As so often happens, a blog post is born out of a real life experience or customer question.
My husband and I are renovating our home and were in the market for a home equity line of credit. We have our mortgage with a broker and have been super happy with her service. Now, outside of the initial purchase of a mortgage, on the face of it, there is no reason for her to keep in contact until renewal time. After all, there is no money to be made before renewal – right? 😉 But our broker is different. She keeps her eye on rates for us (we have a variable rate and are enjoying the savings that brings) and checks in regularly. She has become a close family friend.
We went to her first, and she presented us with some great options, and one of them was a big risk. Talk to our bank and see what they might do for us as a long time customer.We did go to the bank, and that is where this post started.
The difference between Sales and Service became glaringly apparent.
- greeted us with coffee and warm hugs
- listened carefully to everything we had to say
- knew enough about our spending and saving habits to comfortably recommend some potentially unconventional choices that she would not offer those who choose to live beyond their means
- answered every dumb question we threw at her
- gave us open and honest advice, that could have cost her the business…
- started off with questions before really understanding what our needs were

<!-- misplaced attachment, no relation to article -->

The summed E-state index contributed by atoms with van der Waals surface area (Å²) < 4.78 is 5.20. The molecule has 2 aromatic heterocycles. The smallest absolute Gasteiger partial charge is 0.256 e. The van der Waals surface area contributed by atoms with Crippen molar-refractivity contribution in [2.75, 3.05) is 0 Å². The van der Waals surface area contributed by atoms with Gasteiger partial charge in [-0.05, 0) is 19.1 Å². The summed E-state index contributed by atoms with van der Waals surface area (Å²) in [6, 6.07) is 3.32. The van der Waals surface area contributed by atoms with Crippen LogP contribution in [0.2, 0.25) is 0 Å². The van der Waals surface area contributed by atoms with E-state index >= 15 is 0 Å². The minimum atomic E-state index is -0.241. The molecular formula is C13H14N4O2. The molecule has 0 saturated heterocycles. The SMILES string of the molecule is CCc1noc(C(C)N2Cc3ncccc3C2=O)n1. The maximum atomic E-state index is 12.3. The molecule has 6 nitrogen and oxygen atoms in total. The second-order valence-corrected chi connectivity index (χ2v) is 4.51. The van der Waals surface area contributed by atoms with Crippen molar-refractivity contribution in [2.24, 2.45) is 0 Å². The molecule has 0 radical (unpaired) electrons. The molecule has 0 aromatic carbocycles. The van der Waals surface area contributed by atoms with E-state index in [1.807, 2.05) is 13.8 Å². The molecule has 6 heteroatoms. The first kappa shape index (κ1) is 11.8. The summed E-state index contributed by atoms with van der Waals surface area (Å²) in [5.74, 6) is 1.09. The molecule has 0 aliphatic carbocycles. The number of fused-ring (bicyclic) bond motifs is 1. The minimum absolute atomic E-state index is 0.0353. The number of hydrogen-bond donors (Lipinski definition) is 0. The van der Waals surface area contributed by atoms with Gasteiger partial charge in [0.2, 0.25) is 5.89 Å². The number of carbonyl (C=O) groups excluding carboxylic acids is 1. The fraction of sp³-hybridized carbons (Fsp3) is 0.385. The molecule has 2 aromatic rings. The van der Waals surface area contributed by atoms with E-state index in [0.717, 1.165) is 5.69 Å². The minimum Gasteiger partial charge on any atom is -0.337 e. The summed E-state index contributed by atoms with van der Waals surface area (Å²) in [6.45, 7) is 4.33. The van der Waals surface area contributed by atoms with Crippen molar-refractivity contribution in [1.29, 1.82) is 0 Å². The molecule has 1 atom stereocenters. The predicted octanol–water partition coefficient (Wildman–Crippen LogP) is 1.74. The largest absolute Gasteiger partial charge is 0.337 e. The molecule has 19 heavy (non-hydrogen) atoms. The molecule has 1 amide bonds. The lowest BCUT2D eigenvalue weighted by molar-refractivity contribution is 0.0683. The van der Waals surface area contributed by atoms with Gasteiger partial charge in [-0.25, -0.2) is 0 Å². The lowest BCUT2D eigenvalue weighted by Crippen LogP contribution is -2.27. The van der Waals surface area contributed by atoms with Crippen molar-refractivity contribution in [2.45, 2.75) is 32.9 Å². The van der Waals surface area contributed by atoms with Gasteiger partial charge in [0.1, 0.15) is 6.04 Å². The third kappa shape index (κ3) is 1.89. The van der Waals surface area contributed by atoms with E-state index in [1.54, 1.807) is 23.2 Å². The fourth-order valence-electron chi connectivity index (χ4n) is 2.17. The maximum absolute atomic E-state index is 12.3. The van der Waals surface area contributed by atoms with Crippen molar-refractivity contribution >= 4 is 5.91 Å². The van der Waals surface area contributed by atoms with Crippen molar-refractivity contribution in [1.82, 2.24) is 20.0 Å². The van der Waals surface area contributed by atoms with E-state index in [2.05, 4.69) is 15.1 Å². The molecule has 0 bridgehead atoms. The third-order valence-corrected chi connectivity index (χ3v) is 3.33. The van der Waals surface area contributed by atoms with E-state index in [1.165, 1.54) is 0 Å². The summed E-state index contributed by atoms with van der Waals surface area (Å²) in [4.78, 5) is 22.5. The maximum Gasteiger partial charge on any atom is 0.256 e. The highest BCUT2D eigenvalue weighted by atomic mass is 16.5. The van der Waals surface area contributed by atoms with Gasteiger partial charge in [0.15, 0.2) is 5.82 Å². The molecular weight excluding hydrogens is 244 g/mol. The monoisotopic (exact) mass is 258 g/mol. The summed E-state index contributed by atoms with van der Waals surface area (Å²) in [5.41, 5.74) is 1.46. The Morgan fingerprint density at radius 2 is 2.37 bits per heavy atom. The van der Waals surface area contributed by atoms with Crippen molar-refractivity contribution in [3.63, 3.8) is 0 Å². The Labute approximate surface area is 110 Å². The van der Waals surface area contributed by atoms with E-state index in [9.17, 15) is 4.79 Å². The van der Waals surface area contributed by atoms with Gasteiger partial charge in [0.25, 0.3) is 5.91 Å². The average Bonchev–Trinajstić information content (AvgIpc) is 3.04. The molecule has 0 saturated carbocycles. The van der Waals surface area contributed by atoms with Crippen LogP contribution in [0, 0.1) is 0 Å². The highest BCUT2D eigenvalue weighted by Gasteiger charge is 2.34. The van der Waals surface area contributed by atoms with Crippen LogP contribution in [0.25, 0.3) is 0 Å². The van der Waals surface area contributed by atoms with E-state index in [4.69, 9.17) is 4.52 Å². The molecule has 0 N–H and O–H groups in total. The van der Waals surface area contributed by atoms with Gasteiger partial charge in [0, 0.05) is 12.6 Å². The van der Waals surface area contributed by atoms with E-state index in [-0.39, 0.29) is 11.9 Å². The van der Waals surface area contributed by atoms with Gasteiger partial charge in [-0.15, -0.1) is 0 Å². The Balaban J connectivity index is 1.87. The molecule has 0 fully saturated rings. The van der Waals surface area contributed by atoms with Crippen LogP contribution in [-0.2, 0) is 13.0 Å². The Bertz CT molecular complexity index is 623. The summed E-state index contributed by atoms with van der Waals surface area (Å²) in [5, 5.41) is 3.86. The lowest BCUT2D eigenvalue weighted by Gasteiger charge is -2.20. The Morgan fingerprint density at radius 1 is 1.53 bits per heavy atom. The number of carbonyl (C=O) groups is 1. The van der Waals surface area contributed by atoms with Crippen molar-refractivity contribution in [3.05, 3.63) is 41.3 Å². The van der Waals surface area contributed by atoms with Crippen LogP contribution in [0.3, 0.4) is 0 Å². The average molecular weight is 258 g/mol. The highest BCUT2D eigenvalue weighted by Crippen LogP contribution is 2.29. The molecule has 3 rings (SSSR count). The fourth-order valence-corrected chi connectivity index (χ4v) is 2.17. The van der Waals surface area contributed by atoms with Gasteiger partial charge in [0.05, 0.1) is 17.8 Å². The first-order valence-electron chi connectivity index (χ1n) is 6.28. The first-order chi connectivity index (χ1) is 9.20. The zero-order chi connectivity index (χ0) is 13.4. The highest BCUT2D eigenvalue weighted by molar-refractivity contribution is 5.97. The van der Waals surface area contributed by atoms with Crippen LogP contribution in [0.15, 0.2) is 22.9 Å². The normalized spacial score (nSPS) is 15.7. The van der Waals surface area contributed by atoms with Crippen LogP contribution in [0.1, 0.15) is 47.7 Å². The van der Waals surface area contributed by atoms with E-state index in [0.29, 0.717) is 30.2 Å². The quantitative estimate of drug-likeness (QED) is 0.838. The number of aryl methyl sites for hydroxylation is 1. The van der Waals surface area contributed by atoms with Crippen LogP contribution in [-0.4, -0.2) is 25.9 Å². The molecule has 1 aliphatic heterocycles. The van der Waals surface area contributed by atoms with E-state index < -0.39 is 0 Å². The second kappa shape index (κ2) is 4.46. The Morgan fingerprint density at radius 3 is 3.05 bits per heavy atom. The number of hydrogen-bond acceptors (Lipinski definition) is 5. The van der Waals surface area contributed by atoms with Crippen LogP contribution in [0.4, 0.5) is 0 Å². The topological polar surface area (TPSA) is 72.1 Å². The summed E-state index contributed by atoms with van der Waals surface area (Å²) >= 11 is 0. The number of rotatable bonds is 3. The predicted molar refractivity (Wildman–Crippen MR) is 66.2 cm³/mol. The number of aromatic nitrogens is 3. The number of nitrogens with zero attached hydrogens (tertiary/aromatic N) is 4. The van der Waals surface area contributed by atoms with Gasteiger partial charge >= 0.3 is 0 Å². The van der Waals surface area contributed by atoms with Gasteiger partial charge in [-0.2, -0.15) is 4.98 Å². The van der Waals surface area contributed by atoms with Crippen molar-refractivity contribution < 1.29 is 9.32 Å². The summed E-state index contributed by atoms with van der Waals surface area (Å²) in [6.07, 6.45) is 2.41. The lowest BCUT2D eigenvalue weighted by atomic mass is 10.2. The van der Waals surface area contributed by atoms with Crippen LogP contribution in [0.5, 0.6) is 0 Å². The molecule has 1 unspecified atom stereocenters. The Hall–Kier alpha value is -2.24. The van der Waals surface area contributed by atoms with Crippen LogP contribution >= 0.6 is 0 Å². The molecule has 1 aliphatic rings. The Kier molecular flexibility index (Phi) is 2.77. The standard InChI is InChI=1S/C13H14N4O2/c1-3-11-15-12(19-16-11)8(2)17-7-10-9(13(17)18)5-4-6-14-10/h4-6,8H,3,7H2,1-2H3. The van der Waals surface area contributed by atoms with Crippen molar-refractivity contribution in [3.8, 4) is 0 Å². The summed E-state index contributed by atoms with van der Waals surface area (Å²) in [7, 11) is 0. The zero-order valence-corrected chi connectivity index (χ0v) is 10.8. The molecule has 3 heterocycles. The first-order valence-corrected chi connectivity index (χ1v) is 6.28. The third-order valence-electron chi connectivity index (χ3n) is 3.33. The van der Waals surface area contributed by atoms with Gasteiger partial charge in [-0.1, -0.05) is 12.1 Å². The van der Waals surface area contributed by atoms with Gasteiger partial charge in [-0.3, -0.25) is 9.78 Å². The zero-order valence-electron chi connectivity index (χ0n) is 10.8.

- threw in some “well, if you don’t switch to fixed rates now you are in real danger” talk
- only offered one solution – on their terms (move every bank account you own plus your mortgage to us and only then we will help you)
- offered us a financial incentive to go with them
- pitched us on new credit cards before we left
Both service providers did actually have answers to our needs. In fact, we were tempted by the cash savings the bank offered. So tempted, that we called our broker to talk it out with us. She said she had thought the bank might suggest pulling everything from her, but wanted to see what they were able to offer and if their deal was in fact better long term, she wanted us to take it.
Can you feel the difference here?
The experience with the bank was a sales relationship. It was transactional on their part. We will give you more money and a low interest rate. Isn’t that what everyone wants?
The experience with a broker was a service relationship. It was based on her having out greater good in her heart when she spoke to us. It was based on her being of service, whether she ‘got the gig’ or not.
When you are talking to your potential clients, remember that the relationships you form with them, the way you make them feel will long outlast that discount you offered. I firmly believe that the tranactional business owners and speakers may always have their place, but the real growth, the long standing businesses will always be based in relationship.
Do I even have to tell you what our choice was?